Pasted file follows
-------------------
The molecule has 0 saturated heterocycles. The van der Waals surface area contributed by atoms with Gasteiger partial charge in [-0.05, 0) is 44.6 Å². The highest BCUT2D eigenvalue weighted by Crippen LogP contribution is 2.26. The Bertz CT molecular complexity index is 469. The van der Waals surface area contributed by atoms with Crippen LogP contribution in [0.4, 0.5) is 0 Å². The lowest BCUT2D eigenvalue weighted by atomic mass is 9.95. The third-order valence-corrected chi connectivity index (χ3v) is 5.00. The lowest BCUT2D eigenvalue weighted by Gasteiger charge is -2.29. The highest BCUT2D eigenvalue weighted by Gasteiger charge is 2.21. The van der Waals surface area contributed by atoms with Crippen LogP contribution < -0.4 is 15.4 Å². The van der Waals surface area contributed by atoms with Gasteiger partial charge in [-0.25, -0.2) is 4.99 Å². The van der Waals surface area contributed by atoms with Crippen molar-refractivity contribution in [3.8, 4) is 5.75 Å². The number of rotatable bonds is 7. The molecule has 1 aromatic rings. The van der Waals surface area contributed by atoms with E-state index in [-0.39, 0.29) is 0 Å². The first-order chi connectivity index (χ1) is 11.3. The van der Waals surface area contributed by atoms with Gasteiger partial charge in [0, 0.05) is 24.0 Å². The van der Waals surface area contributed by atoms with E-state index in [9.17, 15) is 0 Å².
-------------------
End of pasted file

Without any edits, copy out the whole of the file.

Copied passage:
The molecule has 0 saturated heterocycles. The van der Waals surface area contributed by atoms with Gasteiger partial charge in [-0.05, 0) is 44.6 Å². The highest BCUT2D eigenvalue weighted by Crippen LogP contribution is 2.26. The Bertz CT molecular complexity index is 469. The van der Waals surface area contributed by atoms with Crippen LogP contribution in [0.4, 0.5) is 0 Å². The lowest BCUT2D eigenvalue weighted by atomic mass is 9.95. The third-order valence-corrected chi connectivity index (χ3v) is 5.00. The lowest BCUT2D eigenvalue weighted by Gasteiger charge is -2.29. The highest BCUT2D eigenvalue weighted by Gasteiger charge is 2.21. The van der Waals surface area contributed by atoms with Crippen LogP contribution < -0.4 is 15.4 Å². The van der Waals surface area contributed by atoms with Gasteiger partial charge in [-0.25, -0.2) is 4.99 Å². The van der Waals surface area contributed by atoms with Crippen molar-refractivity contribution in [3.8, 4) is 5.75 Å². The number of rotatable bonds is 7. The molecule has 1 aromatic rings. The van der Waals surface area contributed by atoms with E-state index in [-0.39, 0.29) is 0 Å². The first-order chi connectivity index (χ1) is 11.3. The van der Waals surface area contributed by atoms with Gasteiger partial charge in [0, 0.05) is 24.0 Å². The van der Waals surface area contributed by atoms with E-state index in [9.17, 15) is 0 Å².